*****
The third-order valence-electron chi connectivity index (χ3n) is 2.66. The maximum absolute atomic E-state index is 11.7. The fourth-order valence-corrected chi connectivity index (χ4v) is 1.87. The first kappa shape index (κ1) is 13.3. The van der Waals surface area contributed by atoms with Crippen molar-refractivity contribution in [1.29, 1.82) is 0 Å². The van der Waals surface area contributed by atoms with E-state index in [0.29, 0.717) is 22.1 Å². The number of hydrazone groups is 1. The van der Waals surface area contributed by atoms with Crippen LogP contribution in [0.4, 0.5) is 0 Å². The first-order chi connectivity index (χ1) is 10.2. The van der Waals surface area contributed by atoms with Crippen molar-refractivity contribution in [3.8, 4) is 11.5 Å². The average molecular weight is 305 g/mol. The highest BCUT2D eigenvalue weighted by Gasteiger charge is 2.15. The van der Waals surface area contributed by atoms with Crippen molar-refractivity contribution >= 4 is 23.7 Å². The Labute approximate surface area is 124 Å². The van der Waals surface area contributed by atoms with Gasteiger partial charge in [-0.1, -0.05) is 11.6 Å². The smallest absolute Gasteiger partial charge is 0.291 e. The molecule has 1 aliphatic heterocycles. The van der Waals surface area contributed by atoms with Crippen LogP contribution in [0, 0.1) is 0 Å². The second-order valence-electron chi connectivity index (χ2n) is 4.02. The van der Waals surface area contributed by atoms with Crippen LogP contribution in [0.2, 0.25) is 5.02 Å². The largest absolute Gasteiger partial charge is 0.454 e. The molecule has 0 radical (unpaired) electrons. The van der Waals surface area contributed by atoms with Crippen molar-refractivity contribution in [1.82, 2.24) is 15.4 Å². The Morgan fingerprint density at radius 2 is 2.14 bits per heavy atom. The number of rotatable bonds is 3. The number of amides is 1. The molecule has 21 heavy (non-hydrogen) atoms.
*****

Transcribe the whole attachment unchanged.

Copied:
The third-order valence-electron chi connectivity index (χ3n) is 2.66. The maximum absolute atomic E-state index is 11.7. The fourth-order valence-corrected chi connectivity index (χ4v) is 1.87. The first kappa shape index (κ1) is 13.3. The van der Waals surface area contributed by atoms with Crippen molar-refractivity contribution in [1.29, 1.82) is 0 Å². The van der Waals surface area contributed by atoms with E-state index in [0.29, 0.717) is 22.1 Å². The number of hydrazone groups is 1. The van der Waals surface area contributed by atoms with Crippen LogP contribution in [0.4, 0.5) is 0 Å². The first-order chi connectivity index (χ1) is 10.2. The van der Waals surface area contributed by atoms with Crippen molar-refractivity contribution in [3.8, 4) is 11.5 Å². The average molecular weight is 305 g/mol. The highest BCUT2D eigenvalue weighted by Gasteiger charge is 2.15. The van der Waals surface area contributed by atoms with Crippen molar-refractivity contribution >= 4 is 23.7 Å². The Labute approximate surface area is 124 Å². The van der Waals surface area contributed by atoms with Gasteiger partial charge in [-0.1, -0.05) is 11.6 Å². The smallest absolute Gasteiger partial charge is 0.291 e. The molecule has 1 aliphatic heterocycles. The van der Waals surface area contributed by atoms with Crippen LogP contribution in [0, 0.1) is 0 Å². The second-order valence-electron chi connectivity index (χ2n) is 4.02. The van der Waals surface area contributed by atoms with Crippen LogP contribution in [0.2, 0.25) is 5.02 Å². The largest absolute Gasteiger partial charge is 0.454 e. The molecule has 0 radical (unpaired) electrons. The van der Waals surface area contributed by atoms with Crippen molar-refractivity contribution in [1.82, 2.24) is 15.4 Å². The Morgan fingerprint density at radius 2 is 2.14 bits per heavy atom. The number of rotatable bonds is 3. The number of amides is 1. The molecule has 21 heavy (non-hydrogen) atoms.